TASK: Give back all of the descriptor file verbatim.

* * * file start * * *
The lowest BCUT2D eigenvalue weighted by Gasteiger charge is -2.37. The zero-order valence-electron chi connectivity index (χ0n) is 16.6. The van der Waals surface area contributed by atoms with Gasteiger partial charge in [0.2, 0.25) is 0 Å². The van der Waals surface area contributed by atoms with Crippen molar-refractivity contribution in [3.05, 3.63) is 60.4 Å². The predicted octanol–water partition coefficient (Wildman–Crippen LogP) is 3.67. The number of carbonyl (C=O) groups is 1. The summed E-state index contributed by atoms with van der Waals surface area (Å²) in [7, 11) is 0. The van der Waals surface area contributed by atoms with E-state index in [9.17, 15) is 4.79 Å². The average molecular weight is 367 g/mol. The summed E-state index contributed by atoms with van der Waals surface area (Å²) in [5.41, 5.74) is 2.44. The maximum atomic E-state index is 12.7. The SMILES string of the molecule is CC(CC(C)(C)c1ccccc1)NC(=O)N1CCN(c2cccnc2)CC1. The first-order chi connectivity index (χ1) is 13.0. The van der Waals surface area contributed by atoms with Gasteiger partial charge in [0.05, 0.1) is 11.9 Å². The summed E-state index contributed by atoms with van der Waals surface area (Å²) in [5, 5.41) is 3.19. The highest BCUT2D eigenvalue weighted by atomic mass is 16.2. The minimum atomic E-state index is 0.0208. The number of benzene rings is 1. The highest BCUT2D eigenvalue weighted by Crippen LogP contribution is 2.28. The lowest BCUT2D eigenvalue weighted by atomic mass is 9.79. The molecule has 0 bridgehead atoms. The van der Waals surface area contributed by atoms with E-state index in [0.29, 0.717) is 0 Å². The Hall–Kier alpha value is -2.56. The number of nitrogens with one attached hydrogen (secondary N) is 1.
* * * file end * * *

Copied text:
The lowest BCUT2D eigenvalue weighted by Gasteiger charge is -2.37. The zero-order valence-electron chi connectivity index (χ0n) is 16.6. The van der Waals surface area contributed by atoms with Gasteiger partial charge in [0.2, 0.25) is 0 Å². The van der Waals surface area contributed by atoms with Crippen molar-refractivity contribution in [3.05, 3.63) is 60.4 Å². The predicted octanol–water partition coefficient (Wildman–Crippen LogP) is 3.67. The number of carbonyl (C=O) groups is 1. The summed E-state index contributed by atoms with van der Waals surface area (Å²) in [7, 11) is 0. The van der Waals surface area contributed by atoms with E-state index in [9.17, 15) is 4.79 Å². The average molecular weight is 367 g/mol. The summed E-state index contributed by atoms with van der Waals surface area (Å²) in [5.41, 5.74) is 2.44. The maximum atomic E-state index is 12.7. The SMILES string of the molecule is CC(CC(C)(C)c1ccccc1)NC(=O)N1CCN(c2cccnc2)CC1. The first-order chi connectivity index (χ1) is 13.0. The van der Waals surface area contributed by atoms with Gasteiger partial charge in [0.05, 0.1) is 11.9 Å². The summed E-state index contributed by atoms with van der Waals surface area (Å²) in [5, 5.41) is 3.19. The highest BCUT2D eigenvalue weighted by atomic mass is 16.2. The minimum atomic E-state index is 0.0208. The number of benzene rings is 1. The highest BCUT2D eigenvalue weighted by Crippen LogP contribution is 2.28. The lowest BCUT2D eigenvalue weighted by atomic mass is 9.79. The molecule has 0 bridgehead atoms. The van der Waals surface area contributed by atoms with E-state index in [0.29, 0.717) is 0 Å². The Hall–Kier alpha value is -2.56. The number of nitrogens with one attached hydrogen (secondary N) is 1.